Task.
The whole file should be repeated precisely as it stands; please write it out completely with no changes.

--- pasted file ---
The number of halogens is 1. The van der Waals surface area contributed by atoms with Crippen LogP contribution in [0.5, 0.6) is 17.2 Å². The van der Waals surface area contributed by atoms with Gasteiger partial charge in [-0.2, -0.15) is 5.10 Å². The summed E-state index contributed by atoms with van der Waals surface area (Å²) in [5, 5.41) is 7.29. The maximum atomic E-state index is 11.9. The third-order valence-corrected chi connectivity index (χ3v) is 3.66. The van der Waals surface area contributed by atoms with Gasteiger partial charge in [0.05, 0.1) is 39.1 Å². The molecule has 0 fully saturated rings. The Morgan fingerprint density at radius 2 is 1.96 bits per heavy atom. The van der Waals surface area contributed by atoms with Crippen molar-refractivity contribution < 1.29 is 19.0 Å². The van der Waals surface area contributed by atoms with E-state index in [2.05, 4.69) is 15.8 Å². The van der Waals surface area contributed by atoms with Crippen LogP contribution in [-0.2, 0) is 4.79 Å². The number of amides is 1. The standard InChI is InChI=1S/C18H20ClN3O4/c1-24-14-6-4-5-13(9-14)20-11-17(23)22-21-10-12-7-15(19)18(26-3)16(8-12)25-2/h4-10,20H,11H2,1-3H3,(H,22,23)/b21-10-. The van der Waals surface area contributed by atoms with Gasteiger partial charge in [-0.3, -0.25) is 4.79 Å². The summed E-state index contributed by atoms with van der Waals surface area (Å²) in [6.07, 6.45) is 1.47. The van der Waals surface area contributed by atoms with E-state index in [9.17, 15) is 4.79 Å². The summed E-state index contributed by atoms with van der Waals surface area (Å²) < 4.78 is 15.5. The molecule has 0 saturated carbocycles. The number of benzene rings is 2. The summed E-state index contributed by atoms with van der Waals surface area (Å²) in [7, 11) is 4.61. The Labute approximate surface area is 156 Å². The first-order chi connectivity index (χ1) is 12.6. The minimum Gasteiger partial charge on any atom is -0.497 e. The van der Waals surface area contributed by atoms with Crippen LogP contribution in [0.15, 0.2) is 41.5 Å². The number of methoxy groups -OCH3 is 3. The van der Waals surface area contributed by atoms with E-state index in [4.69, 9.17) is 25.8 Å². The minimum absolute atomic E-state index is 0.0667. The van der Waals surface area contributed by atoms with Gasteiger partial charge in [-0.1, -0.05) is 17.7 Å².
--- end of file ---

The number of halogens is 1. The van der Waals surface area contributed by atoms with Crippen LogP contribution in [0.5, 0.6) is 17.2 Å². The van der Waals surface area contributed by atoms with Gasteiger partial charge in [-0.2, -0.15) is 5.10 Å². The summed E-state index contributed by atoms with van der Waals surface area (Å²) in [5, 5.41) is 7.29. The maximum atomic E-state index is 11.9. The third-order valence-corrected chi connectivity index (χ3v) is 3.66. The van der Waals surface area contributed by atoms with Gasteiger partial charge in [0.05, 0.1) is 39.1 Å². The molecule has 0 fully saturated rings. The Morgan fingerprint density at radius 2 is 1.96 bits per heavy atom. The van der Waals surface area contributed by atoms with Crippen molar-refractivity contribution < 1.29 is 19.0 Å². The van der Waals surface area contributed by atoms with E-state index in [2.05, 4.69) is 15.8 Å². The van der Waals surface area contributed by atoms with Crippen LogP contribution in [-0.2, 0) is 4.79 Å². The number of amides is 1. The standard InChI is InChI=1S/C18H20ClN3O4/c1-24-14-6-4-5-13(9-14)20-11-17(23)22-21-10-12-7-15(19)18(26-3)16(8-12)25-2/h4-10,20H,11H2,1-3H3,(H,22,23)/b21-10-. The van der Waals surface area contributed by atoms with Gasteiger partial charge in [-0.3, -0.25) is 4.79 Å². The summed E-state index contributed by atoms with van der Waals surface area (Å²) in [6.07, 6.45) is 1.47. The van der Waals surface area contributed by atoms with E-state index in [9.17, 15) is 4.79 Å². The summed E-state index contributed by atoms with van der Waals surface area (Å²) < 4.78 is 15.5. The molecule has 0 saturated carbocycles. The number of benzene rings is 2. The summed E-state index contributed by atoms with van der Waals surface area (Å²) in [7, 11) is 4.61. The Labute approximate surface area is 156 Å². The first-order chi connectivity index (χ1) is 12.6. The minimum Gasteiger partial charge on any atom is -0.497 e. The van der Waals surface area contributed by atoms with Crippen LogP contribution in [0.15, 0.2) is 41.5 Å². The number of methoxy groups -OCH3 is 3. The van der Waals surface area contributed by atoms with E-state index in [4.69, 9.17) is 25.8 Å². The minimum absolute atomic E-state index is 0.0667. The van der Waals surface area contributed by atoms with Gasteiger partial charge in [-0.1, -0.05) is 17.7 Å².